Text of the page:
Pre-RFC: Thread Affinity


#1

I am building an asynchronous networking library in Rust for an upcoming component of our product and I need to be able to lock N threads to N CPU cores to schedule fibers onto them. It would be ideal if it was part of the std. I haven’t made my mind up if it should be a separate struct as proposed below or should be a trait and implemented for std::thread::Thread.

  • Feature Name: thread_affinity
  • Start Date: 2016-01-26
  • RFC PR:
  • Rust Issue:

Summary

Thread affinity provides functionality to lock/unlock a specific thread to a specified CPU core. The locked threads are then not scheduled so they do not ever move to other cores by the OS scheduler. I believe it useful for a systems programmer to have the ability to set/unset set thread affinity for Rust threads.

Motivation

My motivation derives from a personal use-case of creating a fiber-based server/client application framework for Rust in my spare time. I need the ability to set thread affinity of Rust threads in an OS-independent manner to CPU cores to minimize cache misses and thread context switching.

The proposed feature provides a performance optimization for servers. It would also be useful for MIO and similar frameworks where the main event-loop is locked to one core and passes connections to workers that are also locked to the remaining cores so it takes advantage of cache-locality.

Thread context switching is quite cheap but it causes a butterfly effect where 1 thread switch causes the other N-1 to switch so its ends up being expensive when there’s 8 or more cores.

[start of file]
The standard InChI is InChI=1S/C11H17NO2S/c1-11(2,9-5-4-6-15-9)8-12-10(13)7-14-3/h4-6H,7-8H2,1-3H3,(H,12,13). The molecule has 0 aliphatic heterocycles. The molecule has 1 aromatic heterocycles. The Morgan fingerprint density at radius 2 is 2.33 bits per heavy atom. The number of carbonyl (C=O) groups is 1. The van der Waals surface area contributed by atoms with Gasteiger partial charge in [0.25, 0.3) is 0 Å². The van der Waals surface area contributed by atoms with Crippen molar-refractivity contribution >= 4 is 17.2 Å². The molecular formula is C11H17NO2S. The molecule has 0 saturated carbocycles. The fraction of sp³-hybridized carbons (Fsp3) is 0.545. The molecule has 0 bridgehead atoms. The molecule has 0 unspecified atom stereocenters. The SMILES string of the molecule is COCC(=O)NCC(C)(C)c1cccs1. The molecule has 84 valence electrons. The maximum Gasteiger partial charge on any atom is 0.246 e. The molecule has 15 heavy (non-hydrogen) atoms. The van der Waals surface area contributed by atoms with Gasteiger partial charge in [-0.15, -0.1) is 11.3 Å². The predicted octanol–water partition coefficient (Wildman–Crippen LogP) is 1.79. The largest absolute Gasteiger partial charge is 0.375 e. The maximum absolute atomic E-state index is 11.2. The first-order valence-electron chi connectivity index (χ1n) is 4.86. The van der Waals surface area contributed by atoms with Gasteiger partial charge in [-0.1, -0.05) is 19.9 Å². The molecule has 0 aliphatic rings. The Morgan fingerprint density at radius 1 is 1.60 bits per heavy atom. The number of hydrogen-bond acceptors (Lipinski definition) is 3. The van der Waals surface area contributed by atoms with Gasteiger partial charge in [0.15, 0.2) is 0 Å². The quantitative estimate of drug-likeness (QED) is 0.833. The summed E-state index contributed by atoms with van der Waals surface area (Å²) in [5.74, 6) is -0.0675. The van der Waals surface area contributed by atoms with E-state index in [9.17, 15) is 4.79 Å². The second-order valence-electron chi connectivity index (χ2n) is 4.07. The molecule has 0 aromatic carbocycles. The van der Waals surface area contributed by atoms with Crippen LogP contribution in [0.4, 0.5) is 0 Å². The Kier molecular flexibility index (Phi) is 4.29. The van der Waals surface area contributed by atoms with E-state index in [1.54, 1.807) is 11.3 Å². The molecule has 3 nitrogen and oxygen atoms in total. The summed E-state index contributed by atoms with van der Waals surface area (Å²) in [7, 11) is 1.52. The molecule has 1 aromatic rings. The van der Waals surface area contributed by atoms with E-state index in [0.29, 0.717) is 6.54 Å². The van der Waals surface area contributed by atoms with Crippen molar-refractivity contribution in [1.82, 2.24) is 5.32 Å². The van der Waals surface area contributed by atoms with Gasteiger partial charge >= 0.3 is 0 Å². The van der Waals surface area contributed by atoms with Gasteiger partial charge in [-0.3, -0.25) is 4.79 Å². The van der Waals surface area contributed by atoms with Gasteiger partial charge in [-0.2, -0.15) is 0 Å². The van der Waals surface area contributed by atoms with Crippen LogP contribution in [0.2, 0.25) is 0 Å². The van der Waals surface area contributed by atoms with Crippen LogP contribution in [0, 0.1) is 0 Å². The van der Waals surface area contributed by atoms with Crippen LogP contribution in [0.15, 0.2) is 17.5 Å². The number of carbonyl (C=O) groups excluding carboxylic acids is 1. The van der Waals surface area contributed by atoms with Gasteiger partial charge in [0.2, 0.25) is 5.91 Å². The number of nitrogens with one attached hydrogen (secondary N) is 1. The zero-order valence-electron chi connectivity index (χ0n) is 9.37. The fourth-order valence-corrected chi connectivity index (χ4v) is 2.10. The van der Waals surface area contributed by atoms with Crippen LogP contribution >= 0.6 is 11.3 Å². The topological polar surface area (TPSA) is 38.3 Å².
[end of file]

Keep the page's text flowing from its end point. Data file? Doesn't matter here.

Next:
Detailed design

I strongly encourage others to improve my RFC since I am not a Rust expert and only serves to start a dialog on a proposed API.

I split it into two parts: User API and Implementation.

Locking to an arbitrary free CPU core

let t = thread::spawn(move || {
    let cpu_lock = CpuLock::lock().unwrap(); // the current thread is now locked to an arbitrary free CPU core
    let cpu_id = cpu_lock.cpu_id();
    // thread logic goes here
    // the cpu_lock will unlock from the core once out of scope
});

Here’s the equivalent but with some syntatical sugar to hide the lock if the user doesn’t care to access it:

let t = thread::lock(move || {
    // thread logic goes here
    // the cpu_lock will unlock from the CPU core once out of scope
});

The user may want more fine grained control of which core it should be locked to.

Locking to a specific CPU core

// locks thread to cpu core 2
let t = thread::spawn(move || {
    let cpu_no = 2;
    let cpu_lock = CpuLock::lock_on(cpu_no).unwrap(); // the current thread is now locked to an arbitrary free CPU core